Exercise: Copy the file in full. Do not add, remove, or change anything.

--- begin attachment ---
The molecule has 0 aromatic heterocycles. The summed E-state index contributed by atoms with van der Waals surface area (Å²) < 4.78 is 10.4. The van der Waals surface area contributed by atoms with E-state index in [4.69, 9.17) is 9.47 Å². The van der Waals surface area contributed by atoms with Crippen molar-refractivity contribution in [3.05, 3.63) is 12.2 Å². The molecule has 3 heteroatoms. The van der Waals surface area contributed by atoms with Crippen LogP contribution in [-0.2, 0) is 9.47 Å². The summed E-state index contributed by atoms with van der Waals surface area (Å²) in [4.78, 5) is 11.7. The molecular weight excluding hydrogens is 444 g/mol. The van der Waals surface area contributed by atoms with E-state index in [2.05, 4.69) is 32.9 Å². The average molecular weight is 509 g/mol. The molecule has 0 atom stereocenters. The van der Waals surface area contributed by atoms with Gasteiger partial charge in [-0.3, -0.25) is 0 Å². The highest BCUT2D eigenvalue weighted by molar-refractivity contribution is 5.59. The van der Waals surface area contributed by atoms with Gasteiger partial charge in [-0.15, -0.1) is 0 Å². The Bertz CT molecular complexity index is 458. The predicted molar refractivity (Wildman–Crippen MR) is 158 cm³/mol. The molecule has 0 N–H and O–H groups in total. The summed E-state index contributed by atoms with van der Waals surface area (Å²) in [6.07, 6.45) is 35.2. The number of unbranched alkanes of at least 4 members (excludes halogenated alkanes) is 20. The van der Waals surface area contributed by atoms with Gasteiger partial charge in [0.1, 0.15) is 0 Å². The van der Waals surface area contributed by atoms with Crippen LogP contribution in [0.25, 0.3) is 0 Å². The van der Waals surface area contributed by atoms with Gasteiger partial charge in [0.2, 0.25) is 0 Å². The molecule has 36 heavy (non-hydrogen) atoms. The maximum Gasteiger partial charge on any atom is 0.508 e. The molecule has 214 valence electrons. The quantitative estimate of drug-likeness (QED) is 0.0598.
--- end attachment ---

The molecule has 0 aromatic heterocycles. The summed E-state index contributed by atoms with van der Waals surface area (Å²) < 4.78 is 10.4. The van der Waals surface area contributed by atoms with E-state index in [4.69, 9.17) is 9.47 Å². The van der Waals surface area contributed by atoms with Crippen molar-refractivity contribution in [3.05, 3.63) is 12.2 Å². The molecule has 3 heteroatoms. The van der Waals surface area contributed by atoms with Crippen LogP contribution in [-0.2, 0) is 9.47 Å². The summed E-state index contributed by atoms with van der Waals surface area (Å²) in [4.78, 5) is 11.7. The molecular weight excluding hydrogens is 444 g/mol. The van der Waals surface area contributed by atoms with E-state index in [2.05, 4.69) is 32.9 Å². The average molecular weight is 509 g/mol. The molecule has 0 atom stereocenters. The van der Waals surface area contributed by atoms with Gasteiger partial charge in [-0.3, -0.25) is 0 Å². The highest BCUT2D eigenvalue weighted by molar-refractivity contribution is 5.59. The van der Waals surface area contributed by atoms with Gasteiger partial charge in [-0.15, -0.1) is 0 Å². The Bertz CT molecular complexity index is 458. The predicted molar refractivity (Wildman–Crippen MR) is 158 cm³/mol. The molecule has 0 N–H and O–H groups in total. The summed E-state index contributed by atoms with van der Waals surface area (Å²) in [6.07, 6.45) is 35.2. The number of unbranched alkanes of at least 4 members (excludes halogenated alkanes) is 20. The van der Waals surface area contributed by atoms with Gasteiger partial charge in [0.1, 0.15) is 0 Å². The van der Waals surface area contributed by atoms with Crippen LogP contribution in [0.25, 0.3) is 0 Å². The van der Waals surface area contributed by atoms with Gasteiger partial charge in [0.2, 0.25) is 0 Å². The molecule has 36 heavy (non-hydrogen) atoms. The maximum Gasteiger partial charge on any atom is 0.508 e. The molecule has 214 valence electrons. The quantitative estimate of drug-likeness (QED) is 0.0598.